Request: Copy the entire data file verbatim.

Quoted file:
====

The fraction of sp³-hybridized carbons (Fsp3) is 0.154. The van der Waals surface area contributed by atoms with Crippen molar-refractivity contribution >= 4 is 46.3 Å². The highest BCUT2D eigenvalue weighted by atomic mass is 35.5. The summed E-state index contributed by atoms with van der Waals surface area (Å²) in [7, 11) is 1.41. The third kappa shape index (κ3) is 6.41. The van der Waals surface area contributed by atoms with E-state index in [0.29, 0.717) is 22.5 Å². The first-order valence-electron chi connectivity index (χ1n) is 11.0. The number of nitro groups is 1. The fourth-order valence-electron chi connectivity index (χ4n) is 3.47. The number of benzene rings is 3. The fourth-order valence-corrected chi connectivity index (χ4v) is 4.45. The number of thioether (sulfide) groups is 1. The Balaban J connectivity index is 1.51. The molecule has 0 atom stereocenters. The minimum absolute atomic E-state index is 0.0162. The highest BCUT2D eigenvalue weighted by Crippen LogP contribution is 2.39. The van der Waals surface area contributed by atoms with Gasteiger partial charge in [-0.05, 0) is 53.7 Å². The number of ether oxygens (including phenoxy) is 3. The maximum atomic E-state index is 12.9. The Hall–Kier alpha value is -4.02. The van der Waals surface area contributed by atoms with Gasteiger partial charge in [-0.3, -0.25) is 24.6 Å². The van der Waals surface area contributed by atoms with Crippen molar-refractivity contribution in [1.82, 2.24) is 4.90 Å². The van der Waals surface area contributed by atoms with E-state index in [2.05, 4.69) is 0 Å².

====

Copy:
The fraction of sp³-hybridized carbons (Fsp3) is 0.154. The van der Waals surface area contributed by atoms with Crippen molar-refractivity contribution >= 4 is 46.3 Å². The highest BCUT2D eigenvalue weighted by atomic mass is 35.5. The summed E-state index contributed by atoms with van der Waals surface area (Å²) in [7, 11) is 1.41. The third kappa shape index (κ3) is 6.41. The van der Waals surface area contributed by atoms with E-state index in [0.29, 0.717) is 22.5 Å². The first-order valence-electron chi connectivity index (χ1n) is 11.0. The number of nitro groups is 1. The fourth-order valence-electron chi connectivity index (χ4n) is 3.47. The number of benzene rings is 3. The fourth-order valence-corrected chi connectivity index (χ4v) is 4.45. The number of thioether (sulfide) groups is 1. The Balaban J connectivity index is 1.51. The molecule has 0 atom stereocenters. The minimum absolute atomic E-state index is 0.0162. The highest BCUT2D eigenvalue weighted by Crippen LogP contribution is 2.39. The van der Waals surface area contributed by atoms with Gasteiger partial charge in [-0.05, 0) is 53.7 Å². The number of ether oxygens (including phenoxy) is 3. The maximum atomic E-state index is 12.9. The Hall–Kier alpha value is -4.02. The van der Waals surface area contributed by atoms with Gasteiger partial charge in [-0.3, -0.25) is 24.6 Å². The van der Waals surface area contributed by atoms with Crippen molar-refractivity contribution in [1.82, 2.24) is 4.90 Å². The van der Waals surface area contributed by atoms with E-state index in [2.05, 4.69) is 0 Å².